Q: How do I pick the right translator or interpreter?
A: Skills and qualifications. Translators and interpreters bring a unique combination of linguistic and subject-area expertise to the job of conveying your message accurately and completely to a foreign reader or listener. Much more than just “switching words,” the job really involves the transfer of concepts into another cultural context.
Translators are skilled in writing, editing, research, and terminology. Typically, translators have resided in a country where the source language is spoken and are familiar with its culture, business practices, and legal system.
Interpreters must be fluent in both languages and possess excellent memory, listening, concentration, and analytical skills. They convey both the meaning and tone of the original statement clearly and accurately, and must be quick-witted, often literally “thinking on their feet.”
Knowing two languages perfectly is not enough to translate or interpret professionally. In addition to their training in translation or interpreting, competent language professionals usually specialize in a particular area (such as law, medicine, finance, or technical fields). Interpreters may be certified for court interpreting at the federal level in some languages. There are also examinations in some states for court and medical interpreting.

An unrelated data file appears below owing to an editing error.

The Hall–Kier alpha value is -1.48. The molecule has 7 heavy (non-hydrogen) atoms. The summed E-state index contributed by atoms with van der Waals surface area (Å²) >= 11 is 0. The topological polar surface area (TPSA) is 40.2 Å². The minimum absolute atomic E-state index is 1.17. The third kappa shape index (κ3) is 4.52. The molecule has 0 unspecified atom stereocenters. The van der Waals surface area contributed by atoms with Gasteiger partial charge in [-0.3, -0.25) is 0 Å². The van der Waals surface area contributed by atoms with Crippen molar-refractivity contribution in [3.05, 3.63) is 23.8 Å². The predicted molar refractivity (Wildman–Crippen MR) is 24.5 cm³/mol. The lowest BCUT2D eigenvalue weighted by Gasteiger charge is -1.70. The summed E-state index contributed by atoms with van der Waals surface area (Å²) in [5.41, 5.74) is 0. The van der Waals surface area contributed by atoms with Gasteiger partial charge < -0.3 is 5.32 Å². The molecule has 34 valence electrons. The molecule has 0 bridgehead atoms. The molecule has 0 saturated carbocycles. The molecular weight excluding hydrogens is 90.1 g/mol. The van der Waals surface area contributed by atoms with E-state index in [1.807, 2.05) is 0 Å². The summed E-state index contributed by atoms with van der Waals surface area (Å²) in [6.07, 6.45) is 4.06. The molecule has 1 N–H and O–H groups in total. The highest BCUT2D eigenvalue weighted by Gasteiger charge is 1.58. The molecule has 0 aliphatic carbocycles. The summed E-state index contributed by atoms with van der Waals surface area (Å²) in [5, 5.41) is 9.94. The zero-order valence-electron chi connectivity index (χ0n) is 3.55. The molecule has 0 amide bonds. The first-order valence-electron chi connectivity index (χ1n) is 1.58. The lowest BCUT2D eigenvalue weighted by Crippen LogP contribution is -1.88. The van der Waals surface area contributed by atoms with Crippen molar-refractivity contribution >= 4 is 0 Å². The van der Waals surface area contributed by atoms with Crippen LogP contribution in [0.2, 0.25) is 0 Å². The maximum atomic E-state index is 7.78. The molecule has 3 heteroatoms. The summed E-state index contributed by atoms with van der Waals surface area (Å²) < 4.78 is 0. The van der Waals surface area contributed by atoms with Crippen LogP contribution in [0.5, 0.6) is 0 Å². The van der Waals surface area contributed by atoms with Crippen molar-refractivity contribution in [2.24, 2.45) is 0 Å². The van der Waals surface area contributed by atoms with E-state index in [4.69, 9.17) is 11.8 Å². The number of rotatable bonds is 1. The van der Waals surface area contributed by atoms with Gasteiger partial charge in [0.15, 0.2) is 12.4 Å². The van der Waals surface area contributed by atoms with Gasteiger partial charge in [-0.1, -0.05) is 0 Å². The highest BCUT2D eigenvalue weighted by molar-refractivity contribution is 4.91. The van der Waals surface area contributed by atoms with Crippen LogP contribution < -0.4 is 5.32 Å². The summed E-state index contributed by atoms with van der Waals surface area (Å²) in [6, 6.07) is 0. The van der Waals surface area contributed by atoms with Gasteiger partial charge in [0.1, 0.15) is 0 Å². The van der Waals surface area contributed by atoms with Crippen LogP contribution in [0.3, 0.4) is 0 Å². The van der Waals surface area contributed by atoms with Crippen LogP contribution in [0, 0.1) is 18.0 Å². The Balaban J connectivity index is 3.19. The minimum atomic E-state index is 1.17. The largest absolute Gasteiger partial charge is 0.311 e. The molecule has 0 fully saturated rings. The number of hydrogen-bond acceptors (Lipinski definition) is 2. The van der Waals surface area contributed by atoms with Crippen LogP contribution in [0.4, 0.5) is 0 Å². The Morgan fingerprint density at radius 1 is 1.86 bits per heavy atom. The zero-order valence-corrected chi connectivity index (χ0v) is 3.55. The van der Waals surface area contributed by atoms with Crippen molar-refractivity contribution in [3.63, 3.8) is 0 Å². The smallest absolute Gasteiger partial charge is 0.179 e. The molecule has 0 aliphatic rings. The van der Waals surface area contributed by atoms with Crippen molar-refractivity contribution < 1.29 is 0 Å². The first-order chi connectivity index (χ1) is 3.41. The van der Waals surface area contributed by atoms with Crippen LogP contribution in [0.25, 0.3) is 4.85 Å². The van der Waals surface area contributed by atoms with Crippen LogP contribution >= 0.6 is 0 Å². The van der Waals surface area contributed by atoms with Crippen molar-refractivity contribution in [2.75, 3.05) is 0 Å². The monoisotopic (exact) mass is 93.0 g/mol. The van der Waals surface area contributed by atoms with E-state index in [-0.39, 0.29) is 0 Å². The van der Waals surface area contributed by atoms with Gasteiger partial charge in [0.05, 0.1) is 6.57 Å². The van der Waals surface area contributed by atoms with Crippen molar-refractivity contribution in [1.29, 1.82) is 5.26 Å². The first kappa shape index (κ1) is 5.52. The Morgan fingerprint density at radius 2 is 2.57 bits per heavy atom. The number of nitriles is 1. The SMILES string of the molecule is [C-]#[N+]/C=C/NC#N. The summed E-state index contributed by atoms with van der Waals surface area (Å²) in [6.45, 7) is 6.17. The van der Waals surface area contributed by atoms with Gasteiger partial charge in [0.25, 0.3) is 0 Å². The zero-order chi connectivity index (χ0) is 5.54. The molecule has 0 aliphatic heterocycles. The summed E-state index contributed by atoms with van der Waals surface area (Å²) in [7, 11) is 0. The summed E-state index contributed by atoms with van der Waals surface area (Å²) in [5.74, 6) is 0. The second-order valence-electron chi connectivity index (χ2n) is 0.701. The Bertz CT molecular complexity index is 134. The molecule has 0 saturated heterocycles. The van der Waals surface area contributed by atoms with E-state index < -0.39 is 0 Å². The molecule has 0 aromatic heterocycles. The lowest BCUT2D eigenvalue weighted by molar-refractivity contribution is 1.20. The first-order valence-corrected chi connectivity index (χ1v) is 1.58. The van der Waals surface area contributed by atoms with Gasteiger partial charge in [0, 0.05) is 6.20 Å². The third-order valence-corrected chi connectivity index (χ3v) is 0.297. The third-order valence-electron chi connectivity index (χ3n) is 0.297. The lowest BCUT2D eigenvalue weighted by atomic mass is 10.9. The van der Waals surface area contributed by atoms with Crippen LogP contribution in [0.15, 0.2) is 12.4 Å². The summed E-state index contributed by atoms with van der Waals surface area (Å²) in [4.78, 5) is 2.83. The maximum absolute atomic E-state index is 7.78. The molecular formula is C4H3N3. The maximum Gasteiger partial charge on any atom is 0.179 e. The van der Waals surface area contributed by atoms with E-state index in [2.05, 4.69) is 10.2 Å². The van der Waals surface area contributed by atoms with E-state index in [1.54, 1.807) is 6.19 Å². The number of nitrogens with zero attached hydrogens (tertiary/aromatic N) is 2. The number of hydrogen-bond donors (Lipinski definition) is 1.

Q: Should I look for an individual or a translation company?
A: Translation companies have a depth of resources and can assign a translator that is perfectly suited to your project. Also, translation companies routinely check all work for accuracy, which is something that is beyond the scope of most individual or independent translators. Companies also have long track records and proven success with many satisfied customers.
The strength of a language services company lies in the breadth of resources on which it can call. By working with networks of independent translators and interpreters skilled in different languages and areas of specialization, companies are able to meet a wider variety of needs. The oversight and coordination they provide can be invaluable for large projects which involve many translators, interpreters, and editors working into multiple languages. Translation companies also add value through desktop publishing or typesetting and furnish specialized equipment for interpreting assignments. Be sure to ask for references as to the company’s reputation for consistently delivering high-quality work on time and honoring its cost estimates.